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Ontario NDP leader Andrea Horwath speaks with women who attended the Canada2020 luncheon during a campaign stop in Ottawa on May 23.Adrian Wyld/The Canadian Press

A rift in the Ontario NDP over Andrea Horwath's leadership deepened Friday as a group of 34 high-profile party members released a letter warning her she risks losing their support.

The group chastises Ms. Horwath for rejecting the Liberal budget – which they call "the most progressive budget in recent Ontario history" – triggering the June 12 election. The missive also attacks her populist policies, saying they go against party principles.

The letter brings to a boil simmering discontent with Ms. Horwath's leadership among grassroots organizers angry that she has left behind ambitious social democratic policy for small, centrist promises.

"In this election, we are seriously considering not voting NDP," the letter reads. "From what we can see you are running to the right of the Liberals in an attempt to win Conservative votes. It is not clear whether you have given up on progressive voters or you are taking them for granted."

The letter, dated May 23, was signed by some of the party's prominent members. Winnie Ng, a former federal NDP candidate; Janice Gairey, a director with the Ontario Federation of Labour; and Michele Landsberg, wife of former Ontario NDP leader Stephen Lewis, all signed the letter.

It comes mere hours after a similar open letter from long-time organizer Gerald Caplan was published on The Globe and Mail website, arguing the NDP had abandoned its principles.

Asked about the most recent letter as she left her plane in Windsor, Friday evening, Ms. Horwath said she had not seen it. "We'll have to talk about it tomorrow. I have no idea," she said.

Earlier in the day, when asked about Mr. Caplan's letter at a campaign rally in Ottawa, Ms. Horwath said the changes she is making to the NDP are necessary to win.

"I wish Gerry were here today right now – because what New Democrats want to do is we don't only want to talk about our good ideas, we don't only want to rail about our good ideas on one side of the legislature, we actually want to be on the other side of the legislature implementing our good ideas and delivering our good ideas," she said. "We're running for government."

The revolt among rank-and-file could damage the NDP's ground game, robbing them of volunteers to help get out the vote.

The New Democrats could be in danger of losing some left-leaning ridings – particularly Trinity-Spadina and Davenport in Toronto, which they won last time by slim margins – to Kathleen Wynne's Liberals. Only one of Ms. Horwath's Toronto caucus members showed up for her platform launch Thursday.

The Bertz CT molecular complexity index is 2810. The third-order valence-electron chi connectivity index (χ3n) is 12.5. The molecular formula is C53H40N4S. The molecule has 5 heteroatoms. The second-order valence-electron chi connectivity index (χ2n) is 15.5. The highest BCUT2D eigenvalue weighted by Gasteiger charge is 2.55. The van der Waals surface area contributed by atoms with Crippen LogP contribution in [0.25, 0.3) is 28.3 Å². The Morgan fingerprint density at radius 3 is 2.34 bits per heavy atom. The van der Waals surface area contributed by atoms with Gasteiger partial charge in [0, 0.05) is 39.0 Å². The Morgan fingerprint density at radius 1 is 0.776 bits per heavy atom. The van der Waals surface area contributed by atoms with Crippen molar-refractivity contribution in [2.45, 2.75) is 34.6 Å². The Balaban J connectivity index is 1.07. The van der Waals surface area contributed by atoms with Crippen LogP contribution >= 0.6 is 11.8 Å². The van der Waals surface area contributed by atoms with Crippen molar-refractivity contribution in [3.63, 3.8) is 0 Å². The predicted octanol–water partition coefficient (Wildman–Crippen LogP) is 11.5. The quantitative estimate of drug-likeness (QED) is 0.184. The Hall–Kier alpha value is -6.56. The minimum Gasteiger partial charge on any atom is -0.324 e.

The NDP platform included much of the Liberal budget with a sprinkling of populist pledges including a freeze on university tuition and a pledge to hire more nurse practitioners.

But the platform omitted one of the Liberals' biggest left-leaning ideas: a provincial pension plan. Ms. Horwath also spent the first half of the campaign pitching centrist ideas to save money and balance the province's books, boasting a "respect for tax dollars" and a mission to "cut the waste" at Queen's Park. It's a tactic that offended the letter-penning NDP group.

"You seem to be giving credence to [PC Leader Tim Hudak's] policies by adopting a more moderate right-wing program focusing on balanced budgets, austerity or at least public service cuts and 'common sense,' " the letter continues.

"It seems in your rush to the centre you are abandoning those values and constituencies that the party has always championed," the letter said.

Ms. Horwath has previously defended her strategy, saying she is easing the party into the next era.

"These are some of the steps I've taken to move the NDP into the 21st century," she said. "You can't just throw everything on the table and achieve all these utopian goals." And she was already aware of brewing criticism. Multiple union heads, including the OFL's Sid Ryan and Unifor's Jerry Dias, had expected NDP support for the budget and questioned Ms. Horwath's decision to pull the plug.

Party co-chair, MPP Gilles Bisson, responded to the letter Friday night, saying their strategy is working and still holds true to NDP values.

"Progressives cannot turn a blind eye to corruption because it weakens the very foundations of our democracy. We need to renew democracy by guaranteeing transparency and accountability," Mr. Bisson wrote in a statement.

"Sunlight is the best disinfectant. The support our leader is getting from people has never been warmer, our ranks never been stronger."